Early on in my podcasting career, I established myself as a post-production-media-creator; a producer who relies heavily on editing and production techniques to present and craft content for strong delivery using storytelling styles.  It was unusual.  At the time, most podcasters were recording their shows from the hip which gave them an edge and energy that was part of the excitement for podcast creators and their audience.  I was taking a more decidedly public radio approach to producing my show and was often reminded that I was “too CBC” (Canada’s public broadcaster).

That’s because of the restrictions I set for myself.  I decided that if I couldn’t deliver an entertaining and information message in ten minutes, it wasn’t worth telling, and also that I should maximize the use of the time to deliver as much detail as I could, noting that too many radio shows skim the surface of an issue instead of refining their line of questioning to dig deep into a single issue.  I suspect that’s to appeal to a broader audience.

Like many podcasters, I wanted a large audience and decided the best way to attract one was to be completely self-indulgent; if I wasn’t enjoying myself and fulfilling my own passion and selfish curiosity while learning something new from the content and its creation with each episode, why would anyone else want to listen?

That’s worked for the most part.  I’ve found that catering to my own interests and letting MY passion drive my media production effort results in something worth listening to.  I suppose my informal mission statement is “if it’s something I wouldn’t invest the time to listen to, why would I expect that of others?”.

It’s not an easy approach.  It takes time, energy and a lot of creativity to produce the finished result.  Most of all, it requires me to make a lot of tough choices; choices that result in internal conflict.  It’s quite possible that I’ve aged more as a result.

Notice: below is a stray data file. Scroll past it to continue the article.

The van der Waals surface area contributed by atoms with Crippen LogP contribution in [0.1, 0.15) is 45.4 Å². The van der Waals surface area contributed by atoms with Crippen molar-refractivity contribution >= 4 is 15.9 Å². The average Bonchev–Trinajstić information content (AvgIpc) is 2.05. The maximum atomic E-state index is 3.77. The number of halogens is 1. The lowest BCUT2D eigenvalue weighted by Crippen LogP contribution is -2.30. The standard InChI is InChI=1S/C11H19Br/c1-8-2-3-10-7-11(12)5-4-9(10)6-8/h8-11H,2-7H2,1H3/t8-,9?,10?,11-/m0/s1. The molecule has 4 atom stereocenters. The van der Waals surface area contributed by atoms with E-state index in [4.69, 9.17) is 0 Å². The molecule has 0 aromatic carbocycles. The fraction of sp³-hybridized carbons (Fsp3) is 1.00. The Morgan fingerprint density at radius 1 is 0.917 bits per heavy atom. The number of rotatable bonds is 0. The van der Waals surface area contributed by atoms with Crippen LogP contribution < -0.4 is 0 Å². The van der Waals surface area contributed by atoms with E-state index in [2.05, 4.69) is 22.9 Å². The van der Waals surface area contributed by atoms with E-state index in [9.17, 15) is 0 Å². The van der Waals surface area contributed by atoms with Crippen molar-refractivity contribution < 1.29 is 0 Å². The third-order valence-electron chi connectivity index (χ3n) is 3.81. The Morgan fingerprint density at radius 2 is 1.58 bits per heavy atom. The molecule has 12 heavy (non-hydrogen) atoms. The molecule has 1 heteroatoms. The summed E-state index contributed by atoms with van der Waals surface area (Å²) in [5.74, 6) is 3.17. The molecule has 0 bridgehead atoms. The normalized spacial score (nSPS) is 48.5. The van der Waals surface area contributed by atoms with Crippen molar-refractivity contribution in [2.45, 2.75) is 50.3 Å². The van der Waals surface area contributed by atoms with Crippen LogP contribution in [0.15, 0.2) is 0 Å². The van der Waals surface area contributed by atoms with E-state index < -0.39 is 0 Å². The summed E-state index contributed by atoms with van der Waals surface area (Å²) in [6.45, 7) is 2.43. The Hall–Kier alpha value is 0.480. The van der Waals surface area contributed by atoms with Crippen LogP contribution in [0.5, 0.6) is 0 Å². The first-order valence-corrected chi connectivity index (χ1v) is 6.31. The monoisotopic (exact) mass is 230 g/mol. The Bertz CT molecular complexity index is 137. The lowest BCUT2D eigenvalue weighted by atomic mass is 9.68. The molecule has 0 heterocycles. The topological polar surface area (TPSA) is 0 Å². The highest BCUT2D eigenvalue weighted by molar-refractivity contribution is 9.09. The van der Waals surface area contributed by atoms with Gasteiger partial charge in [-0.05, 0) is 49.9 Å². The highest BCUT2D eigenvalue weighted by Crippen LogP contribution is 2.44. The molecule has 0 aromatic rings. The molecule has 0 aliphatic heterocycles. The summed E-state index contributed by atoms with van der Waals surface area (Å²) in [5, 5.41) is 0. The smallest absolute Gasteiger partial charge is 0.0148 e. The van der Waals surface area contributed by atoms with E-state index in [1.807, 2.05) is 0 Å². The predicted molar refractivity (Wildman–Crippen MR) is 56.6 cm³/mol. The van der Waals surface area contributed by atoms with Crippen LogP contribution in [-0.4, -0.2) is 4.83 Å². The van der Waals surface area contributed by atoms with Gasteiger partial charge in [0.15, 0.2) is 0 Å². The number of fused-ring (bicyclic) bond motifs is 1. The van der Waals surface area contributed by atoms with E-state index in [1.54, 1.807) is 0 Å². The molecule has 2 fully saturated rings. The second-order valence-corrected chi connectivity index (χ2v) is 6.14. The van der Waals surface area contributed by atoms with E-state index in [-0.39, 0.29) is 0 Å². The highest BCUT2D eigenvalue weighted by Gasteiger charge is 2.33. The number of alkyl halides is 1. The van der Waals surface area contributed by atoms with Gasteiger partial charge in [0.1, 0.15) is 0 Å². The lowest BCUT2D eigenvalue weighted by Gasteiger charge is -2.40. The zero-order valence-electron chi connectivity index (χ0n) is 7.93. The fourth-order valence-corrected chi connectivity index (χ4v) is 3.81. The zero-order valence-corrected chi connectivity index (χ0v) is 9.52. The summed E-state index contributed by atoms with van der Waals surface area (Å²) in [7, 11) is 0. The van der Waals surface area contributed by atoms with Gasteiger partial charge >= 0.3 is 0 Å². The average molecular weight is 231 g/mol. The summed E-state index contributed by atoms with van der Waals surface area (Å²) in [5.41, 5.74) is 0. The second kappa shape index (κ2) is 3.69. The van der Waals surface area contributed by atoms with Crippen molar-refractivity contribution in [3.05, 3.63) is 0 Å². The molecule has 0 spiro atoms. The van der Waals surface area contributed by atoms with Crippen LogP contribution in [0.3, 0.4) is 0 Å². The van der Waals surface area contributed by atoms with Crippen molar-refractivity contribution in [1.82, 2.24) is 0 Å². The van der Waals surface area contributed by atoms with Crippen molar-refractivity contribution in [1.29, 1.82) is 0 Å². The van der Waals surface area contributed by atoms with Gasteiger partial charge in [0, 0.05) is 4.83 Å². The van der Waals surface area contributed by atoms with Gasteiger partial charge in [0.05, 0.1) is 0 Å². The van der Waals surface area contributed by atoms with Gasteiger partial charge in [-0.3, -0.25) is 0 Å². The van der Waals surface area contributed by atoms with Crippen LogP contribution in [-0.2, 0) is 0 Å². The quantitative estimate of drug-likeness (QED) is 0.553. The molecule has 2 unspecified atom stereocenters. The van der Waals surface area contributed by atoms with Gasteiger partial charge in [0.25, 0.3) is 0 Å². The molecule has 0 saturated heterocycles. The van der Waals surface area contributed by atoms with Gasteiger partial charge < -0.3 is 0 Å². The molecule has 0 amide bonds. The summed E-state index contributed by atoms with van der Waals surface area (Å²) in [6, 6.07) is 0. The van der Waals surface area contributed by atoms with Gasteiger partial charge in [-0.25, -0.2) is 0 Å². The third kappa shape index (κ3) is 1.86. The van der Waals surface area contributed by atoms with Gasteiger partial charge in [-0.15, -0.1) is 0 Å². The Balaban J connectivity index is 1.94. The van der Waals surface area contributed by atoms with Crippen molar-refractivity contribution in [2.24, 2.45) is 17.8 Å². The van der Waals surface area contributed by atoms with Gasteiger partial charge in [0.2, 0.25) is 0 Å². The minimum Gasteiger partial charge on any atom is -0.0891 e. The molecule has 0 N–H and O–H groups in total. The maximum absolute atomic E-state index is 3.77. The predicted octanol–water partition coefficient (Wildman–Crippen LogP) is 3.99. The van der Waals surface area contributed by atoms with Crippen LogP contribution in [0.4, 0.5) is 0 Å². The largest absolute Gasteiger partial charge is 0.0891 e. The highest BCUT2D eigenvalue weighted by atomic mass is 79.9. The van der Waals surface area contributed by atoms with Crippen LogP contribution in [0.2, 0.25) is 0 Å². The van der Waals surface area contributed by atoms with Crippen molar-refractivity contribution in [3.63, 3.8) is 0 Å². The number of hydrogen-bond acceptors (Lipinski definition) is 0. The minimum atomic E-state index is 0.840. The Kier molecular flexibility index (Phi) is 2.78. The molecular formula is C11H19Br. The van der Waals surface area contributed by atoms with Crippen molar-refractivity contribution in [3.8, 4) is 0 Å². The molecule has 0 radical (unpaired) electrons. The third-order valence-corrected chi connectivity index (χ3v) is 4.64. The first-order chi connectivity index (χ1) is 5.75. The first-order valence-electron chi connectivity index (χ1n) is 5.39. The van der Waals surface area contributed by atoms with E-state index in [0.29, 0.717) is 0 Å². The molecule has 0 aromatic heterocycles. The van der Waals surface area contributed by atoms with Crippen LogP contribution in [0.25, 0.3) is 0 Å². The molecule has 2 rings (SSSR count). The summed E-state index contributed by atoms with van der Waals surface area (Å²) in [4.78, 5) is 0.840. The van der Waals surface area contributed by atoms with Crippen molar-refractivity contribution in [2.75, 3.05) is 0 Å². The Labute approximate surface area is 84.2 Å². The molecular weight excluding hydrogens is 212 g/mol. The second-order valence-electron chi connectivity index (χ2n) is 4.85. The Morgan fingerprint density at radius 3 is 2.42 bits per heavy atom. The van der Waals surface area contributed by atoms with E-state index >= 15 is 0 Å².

I’ve presented and blogged about editing techniques (read blog posts on the subject of editing here and here), and I’ve also shared some ideas on how to make editing decisions.  However, I find myself thinking a lot more about what I do these days because of a presentation I’m working on at the moment and the fact that I’m immersed in a video production project that’s forcing to think more carefully about the editing decisions I make.

I’ll be talking more about this during my Workflow and Creative Process session at PodCamp Toronto this coming weekend and will blog more about the subject after the conference.  In addition to exploring the production approach of another podcaster and a radio production team I’ve interviewed, I’ll be sharing some of the main elements of my own style.  In order to help me organize my thoughts (and perhaps build a buzz and dialog about the presentation before it happens), I thought I’d put some of the main headings I’m considering here.

  • Be a student
  • Production restrictions
  • Delivery
  • Inform and entertain
  • Engaging
  • Story
  • Tough decisions
  • Listening/watching

With all of the different things there are to talk about, thirty minutes will probably fly by very quickly.  In fact, I’ll probably have to limit the number of topics I bring up in my session.  Following a recent request to conduct a webinar on interviewEE skills, I’m thinking that I may have to create a series of webinars on the art of production.